*This piece was edited from the original DCYPHERED photo book because I had to lower my word count. Jenny and I felt it was an important part of Detroit Hip Hop history here it is in it's entirety.*
St. Andrew's Hall /
Now let’s go back and revisit St. Andrew’s. This was where a promoter had an argument with Eminem at an Afrika Bambaataa show and got punched in the face by Bugz for his trouble. This is the spot where Maurice Malone and other DJs like Whip, Sabotage, Que, Cheeze, Slym Fas, Ro, Dez, Tony Tone, Lacks and Jewels etc. would hold down 3 Floors Of Fun.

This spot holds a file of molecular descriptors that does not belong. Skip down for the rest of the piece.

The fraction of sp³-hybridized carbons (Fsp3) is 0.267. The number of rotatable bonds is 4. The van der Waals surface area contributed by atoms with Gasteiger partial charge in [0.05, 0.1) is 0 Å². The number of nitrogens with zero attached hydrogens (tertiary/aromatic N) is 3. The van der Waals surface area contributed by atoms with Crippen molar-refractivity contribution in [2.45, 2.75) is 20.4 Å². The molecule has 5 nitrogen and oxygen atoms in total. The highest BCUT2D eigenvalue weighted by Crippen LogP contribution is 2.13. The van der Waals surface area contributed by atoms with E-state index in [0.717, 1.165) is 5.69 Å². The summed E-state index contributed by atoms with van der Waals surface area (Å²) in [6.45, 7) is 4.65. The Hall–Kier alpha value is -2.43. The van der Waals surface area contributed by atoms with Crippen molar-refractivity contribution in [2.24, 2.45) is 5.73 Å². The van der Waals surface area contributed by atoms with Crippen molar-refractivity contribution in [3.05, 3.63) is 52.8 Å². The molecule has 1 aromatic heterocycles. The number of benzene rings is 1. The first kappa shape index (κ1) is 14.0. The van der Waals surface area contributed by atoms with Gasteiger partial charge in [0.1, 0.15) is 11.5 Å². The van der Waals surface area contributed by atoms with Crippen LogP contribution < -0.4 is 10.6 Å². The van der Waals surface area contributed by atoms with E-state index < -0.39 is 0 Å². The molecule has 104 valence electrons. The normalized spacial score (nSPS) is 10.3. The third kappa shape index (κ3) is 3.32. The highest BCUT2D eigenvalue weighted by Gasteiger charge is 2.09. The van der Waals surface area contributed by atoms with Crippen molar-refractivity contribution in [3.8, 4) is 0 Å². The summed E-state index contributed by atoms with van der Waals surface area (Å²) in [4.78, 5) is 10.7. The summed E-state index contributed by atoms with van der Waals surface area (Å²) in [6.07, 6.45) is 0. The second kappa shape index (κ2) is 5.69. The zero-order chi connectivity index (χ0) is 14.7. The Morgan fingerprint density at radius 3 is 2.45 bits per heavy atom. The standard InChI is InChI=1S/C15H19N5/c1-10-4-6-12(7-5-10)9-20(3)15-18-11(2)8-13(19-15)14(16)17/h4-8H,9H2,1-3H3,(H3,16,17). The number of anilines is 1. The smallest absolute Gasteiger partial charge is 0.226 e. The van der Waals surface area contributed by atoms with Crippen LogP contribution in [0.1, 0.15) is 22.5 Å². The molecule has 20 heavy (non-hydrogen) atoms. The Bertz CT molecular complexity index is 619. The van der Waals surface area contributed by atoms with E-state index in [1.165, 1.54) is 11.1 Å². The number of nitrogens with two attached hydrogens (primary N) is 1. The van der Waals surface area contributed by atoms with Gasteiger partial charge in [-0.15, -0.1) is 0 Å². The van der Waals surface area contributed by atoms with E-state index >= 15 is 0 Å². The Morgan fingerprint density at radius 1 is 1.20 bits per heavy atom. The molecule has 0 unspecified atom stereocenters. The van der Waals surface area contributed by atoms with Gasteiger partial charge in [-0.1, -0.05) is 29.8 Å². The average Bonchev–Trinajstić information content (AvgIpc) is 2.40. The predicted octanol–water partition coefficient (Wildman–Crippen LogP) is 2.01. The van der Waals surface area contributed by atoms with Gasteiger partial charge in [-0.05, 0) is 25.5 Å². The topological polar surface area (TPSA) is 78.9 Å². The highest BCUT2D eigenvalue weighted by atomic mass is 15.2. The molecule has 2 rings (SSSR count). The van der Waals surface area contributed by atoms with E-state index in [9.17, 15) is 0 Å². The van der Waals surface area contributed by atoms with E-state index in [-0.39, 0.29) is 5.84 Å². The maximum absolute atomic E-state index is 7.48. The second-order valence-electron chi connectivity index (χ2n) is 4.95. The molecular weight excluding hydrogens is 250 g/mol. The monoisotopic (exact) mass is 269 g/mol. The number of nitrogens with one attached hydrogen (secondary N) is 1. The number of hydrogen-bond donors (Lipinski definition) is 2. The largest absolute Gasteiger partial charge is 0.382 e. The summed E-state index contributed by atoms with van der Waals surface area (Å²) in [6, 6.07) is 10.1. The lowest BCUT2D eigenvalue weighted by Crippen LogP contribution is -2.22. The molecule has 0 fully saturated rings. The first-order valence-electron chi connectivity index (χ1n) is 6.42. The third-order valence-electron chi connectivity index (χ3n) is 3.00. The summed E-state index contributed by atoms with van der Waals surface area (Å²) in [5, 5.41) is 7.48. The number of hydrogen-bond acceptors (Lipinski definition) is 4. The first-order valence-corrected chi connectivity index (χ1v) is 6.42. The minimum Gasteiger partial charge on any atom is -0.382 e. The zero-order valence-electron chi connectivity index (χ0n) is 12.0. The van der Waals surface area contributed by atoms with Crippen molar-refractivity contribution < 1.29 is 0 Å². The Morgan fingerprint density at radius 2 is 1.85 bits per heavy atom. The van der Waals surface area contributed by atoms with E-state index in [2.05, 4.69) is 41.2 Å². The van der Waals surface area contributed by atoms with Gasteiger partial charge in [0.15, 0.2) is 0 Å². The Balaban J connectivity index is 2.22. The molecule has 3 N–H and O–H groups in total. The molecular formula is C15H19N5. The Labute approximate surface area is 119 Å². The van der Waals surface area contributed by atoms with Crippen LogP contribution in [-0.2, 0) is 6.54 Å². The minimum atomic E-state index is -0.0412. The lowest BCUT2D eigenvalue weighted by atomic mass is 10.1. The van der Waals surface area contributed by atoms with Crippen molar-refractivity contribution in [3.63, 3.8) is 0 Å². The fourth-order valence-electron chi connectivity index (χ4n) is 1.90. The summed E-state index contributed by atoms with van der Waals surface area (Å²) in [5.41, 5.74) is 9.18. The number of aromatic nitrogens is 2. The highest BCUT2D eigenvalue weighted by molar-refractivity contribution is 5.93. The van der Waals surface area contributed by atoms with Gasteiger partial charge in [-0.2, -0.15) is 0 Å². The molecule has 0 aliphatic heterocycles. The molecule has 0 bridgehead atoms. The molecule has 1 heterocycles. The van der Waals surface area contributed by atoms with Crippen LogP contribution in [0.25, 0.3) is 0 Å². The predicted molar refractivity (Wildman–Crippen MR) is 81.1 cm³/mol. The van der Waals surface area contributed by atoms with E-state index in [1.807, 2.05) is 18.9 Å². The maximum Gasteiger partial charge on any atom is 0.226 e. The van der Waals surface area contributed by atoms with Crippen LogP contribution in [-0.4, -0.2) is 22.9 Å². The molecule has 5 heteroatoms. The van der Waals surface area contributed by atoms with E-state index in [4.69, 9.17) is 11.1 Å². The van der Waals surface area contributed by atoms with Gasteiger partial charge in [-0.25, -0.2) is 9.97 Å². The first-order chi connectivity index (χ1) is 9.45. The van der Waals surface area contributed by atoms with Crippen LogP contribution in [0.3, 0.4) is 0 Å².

It was here in the mid-90s where DJ House Shoes would take vinyl records that he deemed wack and break them against the wall to the crowd's delight, and sometimes to their chagrin. It's where DJs Don Q & Jewels held down WJLB's Friday nights, and Mike Scroggs, Q, and DJ Godfather handled WDRQ night on Sundays. This is where everyone still takes their promo pics right on the steps, even though some of those people have never even been inside. This is the club with the most famous "alley" in Hip Hop. The space between the west side of St. Andrew’s and the building next door is a prime location to shoot videos. The venue next door has changed clientele and names, from thugged-out Club Legends to the weirdo Club Space to the gentlemen's club De Ja Vu, and back to thugged-out Zoo Bar. Now it's a gentleman's club again and called Legends again. You can't make this stuff up. As the spot next door rolled through many new identities, St. Andrew’s remained the same, the Church of Detroit Hip Hop, which is weird because they didn't just host Hip Hop. Back in 1999 when Ritual still owned it, the manager Mike D. produced 500 shows here in a year. All 500 definitely weren't Hip Hop shows. Ritual's owner, Amir Daiza, had been bringing major acts of different genres to different venues in Detroit for years, and they were steadily finding their way to St. Andrew’s. Rock, rap, punk, industrial acts; it didn't matter. It became a destination. If an act was doing a club tour with a stop in Detroit, they wanted to be at Drew’s, and it was all ours.